Now, this isn`t easy for the folks, you know, a retired couple who might rent a house out too. It`s not easy for them. So, everyone is going to feel some economic pain but we want to reduce it as far as possible.

I appreciate Congress in a bipartisan way by increasing the unemployment compensation. We`re doing the same thing in the state of Washington. We`ve got to all pull together on this. I think we are doing that in my state.

I`ve been encouraged by the compliance with our order. I`ve been encouraged by people pulling together and helping each other. But we have a long ways to go yet.

MADDOW: Governor Jay Inslee of the great state of Washington -- sir, thank you so much for taking time to talk to us.

INSLEE: Thank you.

MADDOW: Good luck to you. Stay in touch.

INSLEE: Yes, be healthy.

MADDOW: All right. Much more to come tonight -- you too -- including the latest reporting on the race to build hospital capacity in another American state.

And as I mentioned, a developing story in New York in terms of whether or not coronavirus patients will be allowed into these facilities that the federal government has helped set up in the New York City area.

Stay with us.


MADDOW: In California, the Los Angeles Convention Center has been converted into a medical facility, much like the one that opened this week in New York City at the Javits Convention Center there.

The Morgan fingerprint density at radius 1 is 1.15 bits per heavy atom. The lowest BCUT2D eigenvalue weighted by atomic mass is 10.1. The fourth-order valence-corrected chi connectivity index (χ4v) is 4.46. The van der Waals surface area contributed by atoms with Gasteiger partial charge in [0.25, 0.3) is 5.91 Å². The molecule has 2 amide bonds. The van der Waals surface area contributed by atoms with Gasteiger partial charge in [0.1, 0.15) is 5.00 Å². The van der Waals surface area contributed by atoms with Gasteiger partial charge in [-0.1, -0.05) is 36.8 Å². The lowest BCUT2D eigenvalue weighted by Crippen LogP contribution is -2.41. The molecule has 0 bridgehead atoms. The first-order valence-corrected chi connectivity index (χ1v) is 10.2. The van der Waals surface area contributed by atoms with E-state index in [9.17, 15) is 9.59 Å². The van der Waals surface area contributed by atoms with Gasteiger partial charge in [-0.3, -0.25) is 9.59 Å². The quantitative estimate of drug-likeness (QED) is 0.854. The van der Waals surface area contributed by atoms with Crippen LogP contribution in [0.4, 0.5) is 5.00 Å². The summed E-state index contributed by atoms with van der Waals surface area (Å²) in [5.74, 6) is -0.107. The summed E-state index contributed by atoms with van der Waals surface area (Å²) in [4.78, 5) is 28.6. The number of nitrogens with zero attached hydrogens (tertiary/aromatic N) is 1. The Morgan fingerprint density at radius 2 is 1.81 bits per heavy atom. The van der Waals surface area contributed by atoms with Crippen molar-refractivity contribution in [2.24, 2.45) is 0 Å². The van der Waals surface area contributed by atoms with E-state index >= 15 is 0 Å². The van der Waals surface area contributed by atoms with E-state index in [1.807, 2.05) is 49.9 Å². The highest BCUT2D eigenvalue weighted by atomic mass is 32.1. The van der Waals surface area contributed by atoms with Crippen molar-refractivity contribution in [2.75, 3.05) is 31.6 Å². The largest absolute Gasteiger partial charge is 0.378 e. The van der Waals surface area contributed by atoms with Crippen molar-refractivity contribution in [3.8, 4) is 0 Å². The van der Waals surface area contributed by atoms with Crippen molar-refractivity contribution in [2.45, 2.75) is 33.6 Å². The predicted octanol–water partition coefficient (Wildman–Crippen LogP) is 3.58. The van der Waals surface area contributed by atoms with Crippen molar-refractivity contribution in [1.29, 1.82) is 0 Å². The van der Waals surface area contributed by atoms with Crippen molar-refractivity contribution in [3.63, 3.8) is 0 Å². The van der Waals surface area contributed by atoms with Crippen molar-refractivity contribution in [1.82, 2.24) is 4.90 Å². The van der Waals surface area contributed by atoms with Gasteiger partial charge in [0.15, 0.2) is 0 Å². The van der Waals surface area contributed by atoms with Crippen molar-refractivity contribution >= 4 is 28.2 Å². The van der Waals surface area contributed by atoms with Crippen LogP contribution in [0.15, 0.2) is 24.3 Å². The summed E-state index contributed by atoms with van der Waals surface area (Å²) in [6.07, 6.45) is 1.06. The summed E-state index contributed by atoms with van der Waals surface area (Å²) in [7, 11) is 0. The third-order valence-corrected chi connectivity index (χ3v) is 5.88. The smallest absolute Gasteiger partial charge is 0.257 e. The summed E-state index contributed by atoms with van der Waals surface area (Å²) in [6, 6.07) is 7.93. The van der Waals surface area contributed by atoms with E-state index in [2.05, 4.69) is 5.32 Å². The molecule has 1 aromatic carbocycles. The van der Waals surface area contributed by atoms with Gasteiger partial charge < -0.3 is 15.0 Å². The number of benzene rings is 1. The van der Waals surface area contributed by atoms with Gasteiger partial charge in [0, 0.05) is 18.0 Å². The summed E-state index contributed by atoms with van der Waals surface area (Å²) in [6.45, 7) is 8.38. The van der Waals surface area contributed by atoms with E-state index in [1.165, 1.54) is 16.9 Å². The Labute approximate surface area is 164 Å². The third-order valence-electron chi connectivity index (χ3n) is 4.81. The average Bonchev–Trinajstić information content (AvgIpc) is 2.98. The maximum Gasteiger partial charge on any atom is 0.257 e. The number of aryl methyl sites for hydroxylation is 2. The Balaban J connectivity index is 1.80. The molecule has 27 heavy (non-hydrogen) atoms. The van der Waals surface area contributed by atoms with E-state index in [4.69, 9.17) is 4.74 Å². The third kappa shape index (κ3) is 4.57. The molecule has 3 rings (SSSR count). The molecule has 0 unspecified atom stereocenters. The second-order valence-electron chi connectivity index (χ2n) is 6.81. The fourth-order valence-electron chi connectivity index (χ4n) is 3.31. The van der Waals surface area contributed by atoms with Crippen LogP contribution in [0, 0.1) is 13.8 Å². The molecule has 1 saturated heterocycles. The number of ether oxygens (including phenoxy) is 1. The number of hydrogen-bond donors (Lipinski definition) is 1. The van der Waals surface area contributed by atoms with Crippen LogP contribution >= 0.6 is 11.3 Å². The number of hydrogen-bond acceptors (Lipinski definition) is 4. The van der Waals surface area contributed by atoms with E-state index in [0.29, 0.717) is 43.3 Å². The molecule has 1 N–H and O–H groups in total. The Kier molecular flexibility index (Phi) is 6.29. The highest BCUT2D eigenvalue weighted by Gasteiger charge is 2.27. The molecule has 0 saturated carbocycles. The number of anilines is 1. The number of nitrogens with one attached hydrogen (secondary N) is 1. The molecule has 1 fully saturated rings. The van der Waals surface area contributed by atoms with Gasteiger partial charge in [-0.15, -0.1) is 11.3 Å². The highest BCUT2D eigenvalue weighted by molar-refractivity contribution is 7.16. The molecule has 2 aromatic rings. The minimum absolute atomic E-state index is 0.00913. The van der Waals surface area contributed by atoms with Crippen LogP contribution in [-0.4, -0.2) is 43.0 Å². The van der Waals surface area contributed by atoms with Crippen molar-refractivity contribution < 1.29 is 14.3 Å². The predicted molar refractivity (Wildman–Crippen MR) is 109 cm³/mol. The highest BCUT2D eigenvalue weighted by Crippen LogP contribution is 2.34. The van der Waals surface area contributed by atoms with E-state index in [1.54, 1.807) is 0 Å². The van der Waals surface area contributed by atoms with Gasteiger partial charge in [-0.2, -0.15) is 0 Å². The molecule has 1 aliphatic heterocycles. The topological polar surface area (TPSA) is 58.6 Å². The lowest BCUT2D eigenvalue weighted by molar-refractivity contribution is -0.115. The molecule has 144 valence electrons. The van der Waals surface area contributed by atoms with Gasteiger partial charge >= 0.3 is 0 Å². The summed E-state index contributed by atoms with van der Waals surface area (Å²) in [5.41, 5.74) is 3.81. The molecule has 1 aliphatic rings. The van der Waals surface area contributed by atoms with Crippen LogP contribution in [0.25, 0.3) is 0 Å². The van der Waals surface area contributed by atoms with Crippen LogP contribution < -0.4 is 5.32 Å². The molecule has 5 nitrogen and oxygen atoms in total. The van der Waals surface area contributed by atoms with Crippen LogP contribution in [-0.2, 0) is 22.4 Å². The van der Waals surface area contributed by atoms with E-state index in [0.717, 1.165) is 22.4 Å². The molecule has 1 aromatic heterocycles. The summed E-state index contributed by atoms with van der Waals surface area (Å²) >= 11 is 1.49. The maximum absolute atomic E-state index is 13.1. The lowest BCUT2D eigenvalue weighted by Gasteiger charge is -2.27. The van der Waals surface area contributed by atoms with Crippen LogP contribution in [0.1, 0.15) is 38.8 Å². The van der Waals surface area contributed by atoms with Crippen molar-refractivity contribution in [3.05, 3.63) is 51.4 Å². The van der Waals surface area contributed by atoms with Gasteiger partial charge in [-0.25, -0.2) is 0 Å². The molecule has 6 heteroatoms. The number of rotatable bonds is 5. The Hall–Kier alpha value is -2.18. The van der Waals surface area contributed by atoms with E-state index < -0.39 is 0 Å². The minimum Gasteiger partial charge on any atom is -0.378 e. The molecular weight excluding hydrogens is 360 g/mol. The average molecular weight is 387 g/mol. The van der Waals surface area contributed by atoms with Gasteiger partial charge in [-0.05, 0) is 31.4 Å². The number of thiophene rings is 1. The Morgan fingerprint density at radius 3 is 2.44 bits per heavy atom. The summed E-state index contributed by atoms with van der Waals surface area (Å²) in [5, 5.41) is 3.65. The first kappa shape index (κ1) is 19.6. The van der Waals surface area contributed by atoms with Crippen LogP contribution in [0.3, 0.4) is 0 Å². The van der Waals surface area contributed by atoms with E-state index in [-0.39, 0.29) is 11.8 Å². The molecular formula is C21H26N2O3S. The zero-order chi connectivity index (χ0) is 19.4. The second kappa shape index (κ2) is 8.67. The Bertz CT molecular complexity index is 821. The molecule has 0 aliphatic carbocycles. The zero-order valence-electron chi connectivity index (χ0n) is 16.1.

But here`s one important difference between the facility in L.A. and the one in New York. The New York one, according to the federal government, will only be used for housing non-coronavirus patients. The governor of New York said he had asked for the Javits Center to be set up in a way that it could house coronavirus patients. The federal government said no.

That said, the L.A. Convention Center`s a different story. L.A.`s mayor, Eric Garcetti, said this week that their convention center medical build out will be done in such a way that it may end up housing coronavirus patients, people who have symptoms that are not severe enough to require full hospitalization.

We`re seeing the same kind of planning in Detroit, Michigan. The convention center there being converted into a facility to care for up to 1,000 coronavirus patients.

The U.S. Army Corps of Engineers doing a lot of this work. They say that plans have already been drafted for a 3,000-bed coronavirus hospital in Chicago. The Chicago Convention Center would again house patients in varying degrees of illness.

And yet, in New York City, the epicenter of the American outbreak, in New York City dealing with thousands of patients, already overwhelming many New York hospitals, the Javits Center, set up with federal help, isn`t taking coronavirus patients, explicitly.